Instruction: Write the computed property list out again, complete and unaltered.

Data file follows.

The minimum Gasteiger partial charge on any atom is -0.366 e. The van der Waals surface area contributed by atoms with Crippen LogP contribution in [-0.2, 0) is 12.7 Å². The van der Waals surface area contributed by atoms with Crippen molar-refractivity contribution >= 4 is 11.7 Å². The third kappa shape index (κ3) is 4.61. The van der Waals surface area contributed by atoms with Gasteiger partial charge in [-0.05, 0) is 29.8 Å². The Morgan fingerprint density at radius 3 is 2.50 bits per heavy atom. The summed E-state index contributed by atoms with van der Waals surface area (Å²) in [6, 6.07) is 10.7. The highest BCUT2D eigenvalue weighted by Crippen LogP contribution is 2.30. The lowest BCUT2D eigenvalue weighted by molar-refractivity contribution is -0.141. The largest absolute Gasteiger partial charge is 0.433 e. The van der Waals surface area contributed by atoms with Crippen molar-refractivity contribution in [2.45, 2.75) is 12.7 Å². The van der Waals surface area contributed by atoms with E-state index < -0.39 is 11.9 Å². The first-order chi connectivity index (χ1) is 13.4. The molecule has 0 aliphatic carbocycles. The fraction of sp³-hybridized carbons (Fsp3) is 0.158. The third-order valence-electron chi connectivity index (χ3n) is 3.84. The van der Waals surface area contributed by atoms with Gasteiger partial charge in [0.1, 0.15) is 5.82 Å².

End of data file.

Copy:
The minimum Gasteiger partial charge on any atom is -0.366 e. The van der Waals surface area contributed by atoms with Crippen LogP contribution in [-0.2, 0) is 12.7 Å². The van der Waals surface area contributed by atoms with Crippen molar-refractivity contribution >= 4 is 11.7 Å². The third kappa shape index (κ3) is 4.61. The van der Waals surface area contributed by atoms with Gasteiger partial charge in [-0.05, 0) is 29.8 Å². The Morgan fingerprint density at radius 3 is 2.50 bits per heavy atom. The summed E-state index contributed by atoms with van der Waals surface area (Å²) in [6, 6.07) is 10.7. The highest BCUT2D eigenvalue weighted by Crippen LogP contribution is 2.30. The lowest BCUT2D eigenvalue weighted by molar-refractivity contribution is -0.141. The largest absolute Gasteiger partial charge is 0.433 e. The van der Waals surface area contributed by atoms with Crippen molar-refractivity contribution in [2.45, 2.75) is 12.7 Å². The van der Waals surface area contributed by atoms with E-state index < -0.39 is 11.9 Å². The first-order chi connectivity index (χ1) is 13.4. The molecule has 0 aliphatic carbocycles. The fraction of sp³-hybridized carbons (Fsp3) is 0.158. The third-order valence-electron chi connectivity index (χ3n) is 3.84. The van der Waals surface area contributed by atoms with Gasteiger partial charge in [0.1, 0.15) is 5.82 Å².